However, in the case of this current S-400 transaction involving India, we believe that the application of CAATSA sanctions could have a deleterious effect on a strategic partnership with India, while at the same time, not achieve the intended purpose of deterring Russian arms sales, the two Senators argued.

Warner and Cornyn said that the Congress established criteria for determining the appropriateness of waiving CAATSA sanctions. Specifically, the Fiscal Year 2019 National Defence Authorisation Act allows the President to issue a waiver if doing so is in the national interest, and if it would not endanger US national security, adversely affect US military operations, or compromise US defence systems.

We believe that a waiver for India is appropriate for several reasons, they argued.

First, India has taken significant steps to reduce its imports of Russian military hardware in recent years. From 2016 to 2020, there was a 53 per cent drop in Russian arms exports to India compared to the preceding five-year period, the letter said.

Meanwhile, India has shown its intent to purchase equipment from the United States, with sales reaching USD 3.4 billion in FY20. These are positive trends that show India's effort to reduce reliance on Russian equipment, and a desire to take advantage of its new status as a Strategic Trade Authorization-1 (STA-1) partner, they wrote.

Second, we believe there is a national security imperative to waiving sanctions. Imposing sanctions at this time could derail deepening cooperation with India across all aspects of our bilateral relationship from vaccines to defence cooperation, from energy strategy to technology sharing, they said.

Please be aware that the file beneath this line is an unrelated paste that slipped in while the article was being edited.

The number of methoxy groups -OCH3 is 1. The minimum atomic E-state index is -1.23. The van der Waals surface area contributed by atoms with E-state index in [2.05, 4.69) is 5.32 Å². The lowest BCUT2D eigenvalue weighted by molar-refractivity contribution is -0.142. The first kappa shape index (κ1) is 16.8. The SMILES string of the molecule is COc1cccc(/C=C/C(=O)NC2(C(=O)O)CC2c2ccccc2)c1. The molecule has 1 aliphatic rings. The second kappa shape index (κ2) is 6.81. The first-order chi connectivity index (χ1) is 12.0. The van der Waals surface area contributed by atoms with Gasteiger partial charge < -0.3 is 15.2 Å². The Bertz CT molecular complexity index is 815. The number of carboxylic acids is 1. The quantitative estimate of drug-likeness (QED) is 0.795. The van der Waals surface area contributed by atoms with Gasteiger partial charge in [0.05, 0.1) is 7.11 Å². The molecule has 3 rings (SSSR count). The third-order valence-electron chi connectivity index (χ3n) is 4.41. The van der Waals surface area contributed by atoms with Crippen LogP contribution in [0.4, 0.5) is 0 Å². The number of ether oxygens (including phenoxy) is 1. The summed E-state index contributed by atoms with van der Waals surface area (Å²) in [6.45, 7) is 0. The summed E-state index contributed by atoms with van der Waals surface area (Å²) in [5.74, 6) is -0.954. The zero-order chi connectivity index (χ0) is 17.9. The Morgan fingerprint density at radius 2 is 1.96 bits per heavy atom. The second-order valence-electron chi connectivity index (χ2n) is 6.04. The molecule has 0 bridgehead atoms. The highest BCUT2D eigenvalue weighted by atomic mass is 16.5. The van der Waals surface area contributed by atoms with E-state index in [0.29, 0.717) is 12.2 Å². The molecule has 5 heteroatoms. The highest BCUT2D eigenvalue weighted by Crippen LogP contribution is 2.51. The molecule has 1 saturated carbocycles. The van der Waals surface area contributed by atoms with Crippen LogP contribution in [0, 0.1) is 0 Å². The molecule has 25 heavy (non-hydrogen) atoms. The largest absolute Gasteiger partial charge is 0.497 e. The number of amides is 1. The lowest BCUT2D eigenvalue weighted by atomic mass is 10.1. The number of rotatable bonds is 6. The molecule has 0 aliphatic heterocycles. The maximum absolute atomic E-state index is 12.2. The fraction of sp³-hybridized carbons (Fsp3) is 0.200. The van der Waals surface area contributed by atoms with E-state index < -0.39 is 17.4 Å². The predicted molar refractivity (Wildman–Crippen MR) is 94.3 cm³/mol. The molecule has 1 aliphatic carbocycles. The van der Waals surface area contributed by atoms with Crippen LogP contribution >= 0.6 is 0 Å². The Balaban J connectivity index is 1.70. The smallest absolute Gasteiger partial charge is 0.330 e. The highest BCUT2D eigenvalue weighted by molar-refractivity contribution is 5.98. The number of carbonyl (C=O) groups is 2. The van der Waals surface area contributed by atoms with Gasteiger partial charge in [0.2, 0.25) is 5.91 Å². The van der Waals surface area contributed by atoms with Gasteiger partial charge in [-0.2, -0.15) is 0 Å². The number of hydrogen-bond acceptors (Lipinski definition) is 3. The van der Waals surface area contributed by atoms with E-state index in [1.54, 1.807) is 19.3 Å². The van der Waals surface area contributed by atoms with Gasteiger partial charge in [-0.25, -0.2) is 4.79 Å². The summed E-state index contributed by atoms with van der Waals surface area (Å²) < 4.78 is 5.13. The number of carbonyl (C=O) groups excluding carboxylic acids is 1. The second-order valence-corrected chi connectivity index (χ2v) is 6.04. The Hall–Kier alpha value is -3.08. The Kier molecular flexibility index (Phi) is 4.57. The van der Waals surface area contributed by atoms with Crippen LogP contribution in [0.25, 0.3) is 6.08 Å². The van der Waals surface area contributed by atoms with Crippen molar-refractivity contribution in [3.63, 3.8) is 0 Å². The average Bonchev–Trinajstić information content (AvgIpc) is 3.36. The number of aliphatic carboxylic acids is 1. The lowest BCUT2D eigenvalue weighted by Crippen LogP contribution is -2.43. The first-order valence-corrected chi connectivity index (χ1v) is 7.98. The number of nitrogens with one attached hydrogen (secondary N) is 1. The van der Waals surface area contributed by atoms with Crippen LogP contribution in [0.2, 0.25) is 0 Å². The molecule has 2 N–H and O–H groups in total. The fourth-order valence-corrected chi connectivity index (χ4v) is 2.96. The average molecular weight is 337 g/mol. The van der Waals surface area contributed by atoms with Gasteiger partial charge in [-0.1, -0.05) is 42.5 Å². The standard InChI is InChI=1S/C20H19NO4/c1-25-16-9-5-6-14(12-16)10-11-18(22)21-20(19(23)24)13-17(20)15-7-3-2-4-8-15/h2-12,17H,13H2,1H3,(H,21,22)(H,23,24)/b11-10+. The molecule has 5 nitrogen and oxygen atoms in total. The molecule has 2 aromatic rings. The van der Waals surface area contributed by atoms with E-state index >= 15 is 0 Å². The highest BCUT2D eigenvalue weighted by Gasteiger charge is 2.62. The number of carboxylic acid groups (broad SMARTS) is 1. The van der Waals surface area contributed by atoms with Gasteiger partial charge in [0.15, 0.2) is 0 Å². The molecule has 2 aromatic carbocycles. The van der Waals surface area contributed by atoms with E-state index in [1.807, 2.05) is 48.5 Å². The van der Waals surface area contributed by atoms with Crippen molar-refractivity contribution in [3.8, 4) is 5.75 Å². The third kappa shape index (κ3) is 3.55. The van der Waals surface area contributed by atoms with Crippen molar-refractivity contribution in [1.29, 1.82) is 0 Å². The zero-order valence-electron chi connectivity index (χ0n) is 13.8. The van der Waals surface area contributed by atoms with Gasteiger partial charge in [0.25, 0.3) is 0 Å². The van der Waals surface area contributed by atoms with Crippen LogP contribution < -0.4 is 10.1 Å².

Furthermore, sanctions have the potential to embolden critics within India who warn that the United States will not be a consistent and reliable partner for cooperation, and to thwart the Indian government's efforts and long-term strategy to reduce Russian purchases and reliance on Russian defence hardware, the two senators wrote.

We share your concerns regarding the purchase and the continued Indian integration of Russian equipment, even with these declining sales. We would encourage your administration to continue reinforcing this concern to Indian officials, and engaging with them constructively to continue supporting alternatives to their purchasing Russian equipment, they said.

We also propose that your administration establish a bilateral working group to identify ways to promote the security of U.S. technology, and to chart a path forward to develop strategies to enhance U.S.-India military interoperability. We believe these actions reinforce India's status as a Major Defense Partner and will provide another avenue to counter PRC influence in the Indo-Pacific, the two Senators wrote.

(Only the headline and picture of this report may have been reworked by the Business Standard staff; the rest of the content is auto-generated from a syndicated feed.)